The one thing you know for sure in these situations is that 80 percent of the initial reporting is going to be inadequate, or just wrong — there’s always so much more that’s behind the story and isn’t public. It seems to me that the most responsible thing you can do is say, ‘Give me some time to find out more about this,’ but that’s unsatisfying to everybody but the lawyers.

The demand on the part of the media for simple, clear and quick answers is part of the problem.

 

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Sometimes only paper will do

December 9th, 2014 by Froma Harrop in Froma Harrop

 

In case you haven’t seen this French ad:

 

 

Or this column:

THERE’S SOMETHING SPECIAL ABOUT PAPER

 

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Rape victims have nothing to be ashamed of

December 8th, 2014 by Froma Harrop in Froma Harrop

 

Rolling Stone’s journalistic nightmare stems at least in part from the practice of not identifying the accusers in rape cases.

The magazine’s story about an alleged gang rape at a University of Virginia frat house neglected to reveal the real identity of anyone involved and failed to double-check the alleged victim’s account. The “victim” had demanded that the alleged rapists not be contacted, a demand that should have been rejected.

In a long note expressing regret for publishing the unraveling story, Rolling Stone Managing Editor Will Dana wrote

In trying to be sensitive to the unfair shame and humiliation many women feel after a sexual assault, we made a judgment – the kind of judgment reporters and editors make every day.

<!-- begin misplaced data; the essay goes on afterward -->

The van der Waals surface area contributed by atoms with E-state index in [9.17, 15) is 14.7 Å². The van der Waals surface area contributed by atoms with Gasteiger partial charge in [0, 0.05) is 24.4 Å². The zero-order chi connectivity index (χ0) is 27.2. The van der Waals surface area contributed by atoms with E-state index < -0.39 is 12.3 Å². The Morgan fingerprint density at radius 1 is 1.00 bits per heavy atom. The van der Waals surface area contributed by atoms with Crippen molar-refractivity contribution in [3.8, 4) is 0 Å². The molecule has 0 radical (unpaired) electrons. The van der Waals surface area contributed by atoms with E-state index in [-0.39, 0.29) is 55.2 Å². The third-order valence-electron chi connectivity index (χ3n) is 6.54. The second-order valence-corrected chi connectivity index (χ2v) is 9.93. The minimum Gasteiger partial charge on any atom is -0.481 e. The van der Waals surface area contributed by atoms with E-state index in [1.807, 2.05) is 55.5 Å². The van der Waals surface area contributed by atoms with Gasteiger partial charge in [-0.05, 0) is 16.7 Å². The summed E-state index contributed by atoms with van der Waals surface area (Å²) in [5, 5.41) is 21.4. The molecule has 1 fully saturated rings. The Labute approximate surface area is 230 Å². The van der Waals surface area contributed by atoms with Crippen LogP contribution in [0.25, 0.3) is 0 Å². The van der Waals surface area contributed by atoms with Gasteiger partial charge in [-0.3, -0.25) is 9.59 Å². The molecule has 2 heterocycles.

That may be so.

But rape is a violent crime, a felony, and any woman so victimized has no reason to be ashamed of it — any more than had she been slashed or punched in the face. This is a notion that needs to be fought.

 

MAKE RAPE IDENTITIES PUBLIC

 

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No, Chuck Schumer, Obamacare IS for the Middle Class

December 6th, 2014 by Froma Harrop in Froma Harrop

It’s hard to get more cynical than Chuck Schumer, who characterized the Democrats’ passing of the Affordable Care in 2010 as a political inconvenience for the party.

Compounding the cluelessness, the New York Democrat fed into the narrative that fixing the economy and passing health-care reforms are two competing agendas — and that the middle class wanted only more jobs and higher wages.